Apple granted Uber special capabilities, including access to certain users’ iPhone screens, according to multiple reports published Thursday.
Despite Uber’s history of purposefully circumventing traditional security protocol and eschewing business norms, there is no clear indication that the ride-sharing company utilized the functions for nefarious reasons. (RELATED: Uber Accused Of Operating Three Invasive Spy Programs)
Through an “entitlement,” a portion of code that app developers employ to install certain features, Uber used its iOS app “to run memory-intensive rendering of Uber maps on the iPhone & then send the image to the [Apple] Watch app,” an Uber spokeswoman told The Daily Caller News Foundation. “This API was only used for a short period of time for an old version of our Apple Watch app. It was never used for any other purpose and has been nonfunctional in our code for quite some time. The memory limitation of Apple Watch was fixed by subsequent updates in the OS and we’re working with Apple to remove the API completely.”
This entitlement could conceivably have been infiltrated by hackers, who would then be able to overtake an iPhone user’s screen.
Apple, though, claims that entitlements are meant to prevent such things from happening.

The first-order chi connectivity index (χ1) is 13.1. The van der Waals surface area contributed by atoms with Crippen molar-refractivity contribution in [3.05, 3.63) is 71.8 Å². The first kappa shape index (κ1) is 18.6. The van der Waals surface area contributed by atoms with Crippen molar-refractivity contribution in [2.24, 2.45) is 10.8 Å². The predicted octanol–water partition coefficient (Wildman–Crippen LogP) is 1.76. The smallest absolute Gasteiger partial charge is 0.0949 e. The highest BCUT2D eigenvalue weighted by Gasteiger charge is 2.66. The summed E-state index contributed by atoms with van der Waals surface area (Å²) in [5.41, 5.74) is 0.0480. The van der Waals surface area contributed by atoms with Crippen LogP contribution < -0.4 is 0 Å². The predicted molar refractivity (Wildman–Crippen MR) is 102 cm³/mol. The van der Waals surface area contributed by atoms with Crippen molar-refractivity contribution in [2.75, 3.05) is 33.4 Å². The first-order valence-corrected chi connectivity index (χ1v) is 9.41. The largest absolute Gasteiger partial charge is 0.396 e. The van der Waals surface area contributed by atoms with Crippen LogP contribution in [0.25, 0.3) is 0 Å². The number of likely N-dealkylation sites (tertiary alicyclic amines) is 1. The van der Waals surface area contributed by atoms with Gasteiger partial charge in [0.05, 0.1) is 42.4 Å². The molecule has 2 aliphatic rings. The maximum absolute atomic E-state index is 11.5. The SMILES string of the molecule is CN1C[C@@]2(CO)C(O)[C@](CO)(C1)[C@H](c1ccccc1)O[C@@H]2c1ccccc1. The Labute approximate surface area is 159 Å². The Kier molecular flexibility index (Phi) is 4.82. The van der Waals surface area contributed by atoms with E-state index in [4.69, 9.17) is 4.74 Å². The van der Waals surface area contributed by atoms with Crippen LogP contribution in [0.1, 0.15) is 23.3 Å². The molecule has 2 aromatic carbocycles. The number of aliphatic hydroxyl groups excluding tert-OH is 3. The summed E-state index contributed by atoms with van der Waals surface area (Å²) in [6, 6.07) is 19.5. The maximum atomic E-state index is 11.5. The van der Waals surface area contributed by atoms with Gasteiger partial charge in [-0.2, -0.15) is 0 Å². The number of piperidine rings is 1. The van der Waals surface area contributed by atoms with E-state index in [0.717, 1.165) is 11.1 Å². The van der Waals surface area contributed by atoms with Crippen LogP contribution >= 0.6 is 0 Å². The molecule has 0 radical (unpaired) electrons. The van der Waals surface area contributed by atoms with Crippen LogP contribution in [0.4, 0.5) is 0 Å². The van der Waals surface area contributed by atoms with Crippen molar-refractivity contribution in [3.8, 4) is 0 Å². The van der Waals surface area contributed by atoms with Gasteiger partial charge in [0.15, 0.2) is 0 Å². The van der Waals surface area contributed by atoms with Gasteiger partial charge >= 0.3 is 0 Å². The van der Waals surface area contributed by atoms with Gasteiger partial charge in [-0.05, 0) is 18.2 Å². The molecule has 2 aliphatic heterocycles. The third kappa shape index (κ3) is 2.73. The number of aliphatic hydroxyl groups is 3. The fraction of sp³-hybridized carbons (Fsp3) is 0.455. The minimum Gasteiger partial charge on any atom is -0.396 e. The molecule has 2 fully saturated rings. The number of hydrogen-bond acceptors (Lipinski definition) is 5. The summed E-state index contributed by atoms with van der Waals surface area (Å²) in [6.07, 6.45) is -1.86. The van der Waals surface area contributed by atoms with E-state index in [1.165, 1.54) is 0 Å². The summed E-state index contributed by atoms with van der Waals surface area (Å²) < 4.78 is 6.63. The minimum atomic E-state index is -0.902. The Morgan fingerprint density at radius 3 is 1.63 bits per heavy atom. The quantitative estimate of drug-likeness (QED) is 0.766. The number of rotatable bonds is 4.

“By carefully enabling only the resource access that you need, you minimize the potential for damage if malicious code successfully exploits your app,” Apple’s official explanation of entitlements reads.
Uber and Apple did not publicly disclose such alleged information; rather, some researchers state they recognized the screen recording tool, reports Business Insider.
They also assert that the ride-sharing giant could not have accessed the specific entitlement without Apple’s explicit approval.
“Granting such a sensitive entitlement to a third-party is unprecedented as far as I can tell, no other app developers have been able to convince Apple to grant them entitlements they’ve needed to let their apps utilize certain privileged system functionality,” said Will Strafach, a security researcher who discovered the situation, according to Business Insider.
so I checked our dataset to find out if any other app was granted a sensitive entitlement by Apple. Uber is the obly non-Apple app. https://t.co/Xc4FeAz5g8
— Will Strafach (@chronic) October 5, 2017
If Apple gave Uber access, which is highly likely according to Strafach, then it would signal a potentially unlikely collaboration.
Apple CEO Tim Cook threatened to remove Uber from its App Store when he found out the company tracked customers’ whereabouts, even after they deleted the app.
“So, I’ve heard you’ve been breaking some of our rules,” Cook calmly told Uber CEO Travis Kalanick during a 2015 meeting, according to Mike Isaac of The New York Times. Kalanick was reportedly unnerved, perhaps worried that his carefully crafted business could be completely upended if Cook cut off his access to millions of current and potential users.
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